Cheers and jeers

CHEERS – To 14. Eyes and ears should be on those involved with merging two school districts into one. The Oppenheim-Ephratah and St. Johnsville Board of Education members have been working together diligently to ensure the merger will become a success. The upcoming election March 19 will include 14 candidates vying for the opportunity to be among the seven members of the new St. Johnsville-Oppenheim-Ephratah school board. They all are showing enthusiasm and interest. We hope those who lose the election will have an opportunity to serve in other leadership roles in the new district. It would be refreshing to see a similar number of candidates come forth for school board elections in other local districts this year. We believe the St. Johnsville-Oppenheim-Ephratah merger will prove its value to the students.

JEERS – To a thirst for power. Less than two weeks from now in New York City, the ban on serving sugary drinks larger than 16 ounces will go into effect. There will be no more 2-liter bottles with pizza orders, and forget those cost-saving pitchers of soda. Mayor Michael Bloomberg’s success in exiling the “big gulp” has come up against a bump, however. Surgery drinks sold in supermarkets and grocery stores follow state regulations, not the city’s health department. The mayor is now calling for the state to follow his ban. The governor and our legislators should stay clear of this. Bloomberg’s ban is another example of government moving into your home, uninvited.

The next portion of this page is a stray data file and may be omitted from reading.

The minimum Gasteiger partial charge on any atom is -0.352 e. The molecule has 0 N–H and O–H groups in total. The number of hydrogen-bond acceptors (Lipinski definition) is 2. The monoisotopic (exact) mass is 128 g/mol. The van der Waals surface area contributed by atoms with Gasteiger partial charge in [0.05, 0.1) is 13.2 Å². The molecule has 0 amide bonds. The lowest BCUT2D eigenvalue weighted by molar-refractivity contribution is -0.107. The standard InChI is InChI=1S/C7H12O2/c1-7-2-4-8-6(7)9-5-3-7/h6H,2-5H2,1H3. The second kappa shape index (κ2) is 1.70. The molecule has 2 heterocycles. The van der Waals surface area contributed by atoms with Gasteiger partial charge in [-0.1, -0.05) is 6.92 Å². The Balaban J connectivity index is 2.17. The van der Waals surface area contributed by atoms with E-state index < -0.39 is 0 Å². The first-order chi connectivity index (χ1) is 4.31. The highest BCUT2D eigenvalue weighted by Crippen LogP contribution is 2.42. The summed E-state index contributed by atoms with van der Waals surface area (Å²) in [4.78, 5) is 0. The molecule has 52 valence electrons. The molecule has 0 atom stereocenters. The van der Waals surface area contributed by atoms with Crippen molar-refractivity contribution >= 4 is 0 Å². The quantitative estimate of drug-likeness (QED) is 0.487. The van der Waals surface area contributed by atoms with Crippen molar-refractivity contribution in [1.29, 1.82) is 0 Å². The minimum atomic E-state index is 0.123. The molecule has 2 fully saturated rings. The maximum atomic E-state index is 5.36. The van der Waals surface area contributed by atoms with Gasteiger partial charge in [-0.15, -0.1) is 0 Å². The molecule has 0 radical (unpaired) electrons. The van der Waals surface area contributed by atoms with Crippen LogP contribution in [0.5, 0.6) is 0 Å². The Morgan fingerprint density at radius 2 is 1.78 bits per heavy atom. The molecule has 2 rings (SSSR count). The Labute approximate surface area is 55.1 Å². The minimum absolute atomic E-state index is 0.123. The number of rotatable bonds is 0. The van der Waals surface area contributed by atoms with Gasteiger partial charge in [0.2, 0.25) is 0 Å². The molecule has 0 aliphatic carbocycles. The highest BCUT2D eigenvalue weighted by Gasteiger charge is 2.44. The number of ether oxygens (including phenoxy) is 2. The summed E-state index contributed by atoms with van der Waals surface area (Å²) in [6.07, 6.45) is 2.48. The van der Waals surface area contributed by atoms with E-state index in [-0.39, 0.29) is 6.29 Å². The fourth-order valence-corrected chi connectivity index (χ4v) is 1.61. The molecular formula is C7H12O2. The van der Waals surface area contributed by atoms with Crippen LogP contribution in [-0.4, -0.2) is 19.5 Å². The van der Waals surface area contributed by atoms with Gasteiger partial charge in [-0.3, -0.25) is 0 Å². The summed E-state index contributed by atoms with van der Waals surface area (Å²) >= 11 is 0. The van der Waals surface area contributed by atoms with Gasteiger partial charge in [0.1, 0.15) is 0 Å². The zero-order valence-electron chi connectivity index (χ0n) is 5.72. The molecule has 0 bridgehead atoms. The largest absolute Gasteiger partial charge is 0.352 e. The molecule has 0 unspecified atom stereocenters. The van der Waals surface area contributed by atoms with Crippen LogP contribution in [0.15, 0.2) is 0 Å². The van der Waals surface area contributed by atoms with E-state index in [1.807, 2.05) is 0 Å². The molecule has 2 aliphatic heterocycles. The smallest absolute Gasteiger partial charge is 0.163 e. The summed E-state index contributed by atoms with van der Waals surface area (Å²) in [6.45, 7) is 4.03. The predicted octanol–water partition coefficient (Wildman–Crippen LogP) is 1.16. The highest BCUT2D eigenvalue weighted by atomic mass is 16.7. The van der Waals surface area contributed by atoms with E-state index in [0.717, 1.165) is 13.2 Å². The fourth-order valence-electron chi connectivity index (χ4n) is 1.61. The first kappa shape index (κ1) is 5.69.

JEERS – To efforts to overturn New York state’s property tax cap. The state’s largest teachers union and some parents sued to overturn the cap, claiming it widens the gap between rich and poor districts and interferes with local control of schools. We hope the courts reject the legal effort. The tax cap is serving a vital service – keeping property taxes from skyrocketing. Property owners in this state pay some of the highest tax rates in the nation. While we still contend the state must provide more mandate relief to local schools and government, the tax cap should remain in place. If taxes go much higher, more people will be unable to afford to own property or live in New York, and that certainly would be bad for school districts.